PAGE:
Correlations Between FOI and US

US data of baseline and after 12 months are presented in Table 2.

With respect to the calculated correlations in the total group, tenosynovitis in greyscale ultrasound (GSUS) and PDUS correlated with every phase and PVM at baseline, but strongest for PD-tenosynovitis with phase 2 (r = 0.73; p < 0.05). With regard to GS- and PD-synovitis, significant positive correlations with phase 1, phase 2, and PVM at baseline can be shown. While GS-synovitis most strongly correlated with PVM in FOI (r = 0.6), the strongest correlation between PD-synovitis and FOI was demonstrated for phase 1 (r = 0.59) (Figure 3a).

Figure 3.

Pairwise correlation between US7 and FOI phase 1, 2, and 3 and PVM: significance level = 0.05; FOI = fluorescence optical imaging; PVM = PrimaVistaMode; PD = power Doppler mode in ultrasound, GS = greyscale mode in ultrasound. Spearman's correlation coefficients and p values are presented. a measurements at V0 (baseline) b change at V12 (12 months follow-up)

After 12 months, FOI in phase 2 demonstrated the strongest correlations, especially with PD-tenosynovitis (r = 0.63; p < 0.05) and GS-tenosynovitis (r = 0.59; p < 0.05). For phase 1, low correlation with GS-synovitis can be demonstrated (r = 0.48, p < 0.05). However, PVM was the only FOI part correlating with all considered US parameters (Figure 3b).

Comparison of Clinical Findings and FOI in Responders vs. Non-responders

According to the EULAR response criteria,[32] n = 16 (45.7%) patients were defined as responders (DAS28(ESR) ≤ 3.2 and improvement of > 0.6) and n = 19 (54.3%) as non-responders (DAS28(ESR) > 3.2).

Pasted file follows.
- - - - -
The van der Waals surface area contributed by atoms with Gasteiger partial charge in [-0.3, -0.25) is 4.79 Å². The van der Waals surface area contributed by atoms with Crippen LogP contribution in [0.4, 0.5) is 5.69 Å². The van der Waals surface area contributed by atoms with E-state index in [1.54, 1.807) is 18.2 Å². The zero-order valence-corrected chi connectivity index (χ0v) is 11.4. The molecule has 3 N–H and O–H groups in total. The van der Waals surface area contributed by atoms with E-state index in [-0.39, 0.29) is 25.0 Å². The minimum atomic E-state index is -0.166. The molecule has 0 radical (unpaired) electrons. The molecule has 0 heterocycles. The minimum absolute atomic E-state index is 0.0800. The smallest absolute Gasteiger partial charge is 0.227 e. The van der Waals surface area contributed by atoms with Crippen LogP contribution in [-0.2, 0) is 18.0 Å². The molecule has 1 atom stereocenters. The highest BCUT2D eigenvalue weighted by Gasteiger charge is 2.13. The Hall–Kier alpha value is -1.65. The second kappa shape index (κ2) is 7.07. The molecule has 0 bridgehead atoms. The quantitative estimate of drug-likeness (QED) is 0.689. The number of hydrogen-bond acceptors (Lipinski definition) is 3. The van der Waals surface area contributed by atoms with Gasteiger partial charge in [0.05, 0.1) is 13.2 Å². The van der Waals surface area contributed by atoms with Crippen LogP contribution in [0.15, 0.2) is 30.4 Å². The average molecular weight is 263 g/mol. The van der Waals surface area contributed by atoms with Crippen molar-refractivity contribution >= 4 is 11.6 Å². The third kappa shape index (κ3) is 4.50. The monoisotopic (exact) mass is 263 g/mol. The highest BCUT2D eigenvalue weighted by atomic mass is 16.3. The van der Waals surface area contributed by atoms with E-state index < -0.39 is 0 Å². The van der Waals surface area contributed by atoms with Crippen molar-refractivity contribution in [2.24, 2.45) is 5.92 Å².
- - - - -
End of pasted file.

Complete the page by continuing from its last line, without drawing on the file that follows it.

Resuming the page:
Regarding the responders (DAS28(ESR) ≤ 3.2 and improvement of > 0.6; n = 16) and non-responders (DAS28(ESR) > 3.2; n = 19), both groups demonstrated a statistically significant decline in affected tender and swollen joints after 12 months. Non-responders had a greater number of tender (11 (5.5;18.5)) and swollen (6; (3.5;9.5)) joints at baseline than the group of responders (TJC: 4.5 (3;10.5) and SJC: 3.5 (1.75;8.25), respectively). After 12 months, the number of tender and swollen joints decreased to 0 in responders (see Table 2). In non-responders, the median number of tender joints and swollen joints was 3 (1.5;11) and 1 (0;4), respectively (see Table 2).

With regard to US7 score parameters, the group of responders showed significant decrease in all US7 parameters, while the group of non-responders revealed significant decrease only in PD-synovitis.

We found no statistically significant difference in the change of the FOI sum score between responders and non-responders for the FOI phases 2 and 3 and PVM relating to EULAR response criteria[32–34] for low disease activity. In FOI phase 1, the difference in the change of FOI sum score was similar in non-responders (p = 0.047) and responders (p = 0.052) (see Figure 4a). There were no statistically significant differences across patients who did vs. did not achieve remission for FOI phases 2 and 3 and PVM. For FOI phase 1, statistically significant difference was shown only in responders regarding clinical remission status (see Figure 4b).

Figure 4.

a Course of FOI sum scores in comparison to EULAR response criteria of "low disease activity" according to DAS28. b Course of FOI sum scores in comparison to EULAR response criteria of "remission" according to DAS28: non-responder (DAS28(ESR) > 3.2), responder (DAS28(ESR) ≤3.2 and improvement of > 0.6). FOI = fluorescence optical imaging; DAS28 = Disease Activity Score of 28 joints. V0 (red): baseline, V12 (blue): follow-up after 12 months